Following on from this, the consistency of colour and light output can also be an issue – but normally only if you’re mixing different LED brands and types, as the CRI score of LED light bulbs can vary more with LEDs than with traditional bulbs.

Another drawback of LEDs is that the quality of bulbs can vary. As the market is currently self-regulated, a CE mark on a bulb doesn’t necessarily mean that the bulb has passed all of the required quality checks. For that reason, it’s always worth checking some independent reviews on whatever bulbs you’re considering just to make sure that its quality is up to standard, or sticking to brands you trust.

You can also use the Energy Star logo as a mark of quality. Bulbs that have earned the Energy Star have met specific requirements ‘designed to replicate the experience you are used to with a standard bulb’, including checks on colour quality, light output and distribution, and long-term testing to ensure products can back up their lifetime claims.[7]  Energy Star products have a 3-year minimum warranty requirement too, so if they’re not up to scratch, you can get your money back.

Finally, in some very rare cases, certain LED lights have been known to interfere with DAB radio signals. Once again however, it’s a case of just checking out some reviews for the bulbs you’re considering.

Example Use Case

Eastham Motors have recently upgraded to LED lights in their car showroom with Ecolux. By installing LED panels and flood lights throughout the showroom, as well as a light timer system for when the showroom is vacant in the evenings, Ecolux has helped Eastham Motors save over £2,500 a year on bills!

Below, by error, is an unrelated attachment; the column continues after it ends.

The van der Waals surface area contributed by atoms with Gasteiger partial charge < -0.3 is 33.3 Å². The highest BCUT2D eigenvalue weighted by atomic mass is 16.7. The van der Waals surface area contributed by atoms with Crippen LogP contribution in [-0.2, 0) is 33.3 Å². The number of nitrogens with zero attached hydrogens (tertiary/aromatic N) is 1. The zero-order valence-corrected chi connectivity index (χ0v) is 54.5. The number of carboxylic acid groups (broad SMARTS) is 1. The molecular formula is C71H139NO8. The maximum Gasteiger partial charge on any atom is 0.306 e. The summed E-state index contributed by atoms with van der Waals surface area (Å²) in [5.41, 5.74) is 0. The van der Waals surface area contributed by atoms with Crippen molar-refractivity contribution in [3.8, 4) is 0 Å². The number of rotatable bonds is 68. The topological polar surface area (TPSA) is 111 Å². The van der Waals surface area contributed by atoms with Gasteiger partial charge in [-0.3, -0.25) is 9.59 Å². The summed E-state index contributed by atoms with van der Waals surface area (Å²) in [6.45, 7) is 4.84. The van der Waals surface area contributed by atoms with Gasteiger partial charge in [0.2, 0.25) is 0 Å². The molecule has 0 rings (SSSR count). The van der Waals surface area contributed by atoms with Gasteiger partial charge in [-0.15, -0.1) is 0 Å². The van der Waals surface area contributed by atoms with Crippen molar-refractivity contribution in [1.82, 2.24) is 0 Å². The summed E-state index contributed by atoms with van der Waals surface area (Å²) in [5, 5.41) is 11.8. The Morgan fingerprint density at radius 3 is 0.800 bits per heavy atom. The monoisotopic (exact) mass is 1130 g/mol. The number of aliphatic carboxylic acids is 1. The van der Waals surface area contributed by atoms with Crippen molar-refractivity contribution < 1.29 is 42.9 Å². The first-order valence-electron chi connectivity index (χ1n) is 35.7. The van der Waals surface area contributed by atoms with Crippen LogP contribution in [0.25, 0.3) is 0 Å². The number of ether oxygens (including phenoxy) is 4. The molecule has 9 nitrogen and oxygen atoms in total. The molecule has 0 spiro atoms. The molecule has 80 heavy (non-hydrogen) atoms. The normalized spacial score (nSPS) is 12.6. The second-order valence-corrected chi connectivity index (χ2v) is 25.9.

As business we couldn’t be happier since we’ve switched our lighting system over to LEDs. The bottom line is that the new lights showcase the great cars we have in our showroom perfectly and  we’re saving money on bills from a system that very soon will have paid for itself. On top of that, however, it is something we can be proud of. Our business is now much more environmentally friendly, which is becoming increasingly important these days.

Manager, Eastham Motors
Commercial spaces of all sizes that have to showcase products are perfect for LED lighting systems
A car showroom with LED lighting installed

Summary

Hopefully this case study has shed some light on any misconceptions you may have had about LED lights. As well as long-term cost-saving benefits for your home or business, LED lighting offers a range of other advantages compared to other types of lighting solutions, and have a far smaller impact on the environment, too. If you’re looking to upgrade to LED lights, why not get in touch with Ecolux!


References

[1] Circuit Globe (date unknown) ‘Difference Between LED and Diode’. Retrieved from https://circuitglobe.com/difference-between-led-and-diode.html.

[2] Sarah Levison (date unknown) ‘Light Bulb Average Rated Life Time Hours’. Retrieved from https://www.thelightbulb.co.uk/resources/light_bulb_average_rated_life_time_hours/.

[3] Julia Bosco, PA-C (5 December 2019) ‘Lumen Depreciation Simplified’. Retrieved from https://blog.lightup.com/lumen-depreciation-simplified/.

[4] Daniel Janzon (16 September 2020) ‘Comparing Light Bulbs By Heat Emission’. Retrieved from https://www.scientificlights.com/home/comparing-light-bulbs-by-heat-emission.

[5] UKPower (date unknown), ‘Compare energy prices per kWh’. Retrieved from https://www.ukpower.co.uk/home_energy/tariffs-per-unit-kwh.

[6] Premier (14 April 2016) ‘Total Lumens vs. Delivered Lumens’. Retrieved from https://www.premierltg.com/total-lumens-vs-delivered-lumens/.

[7] Energy Star (date unknown) Learn About LED Lighting’. Retrieved from https://www.energystar.gov/products/lighting_fans/light_bulbs/learn_about_led_bulbs.

Images

LED – From Wikimedia
Halogen – Halogen Light Bulb by abeldb from the Noun Project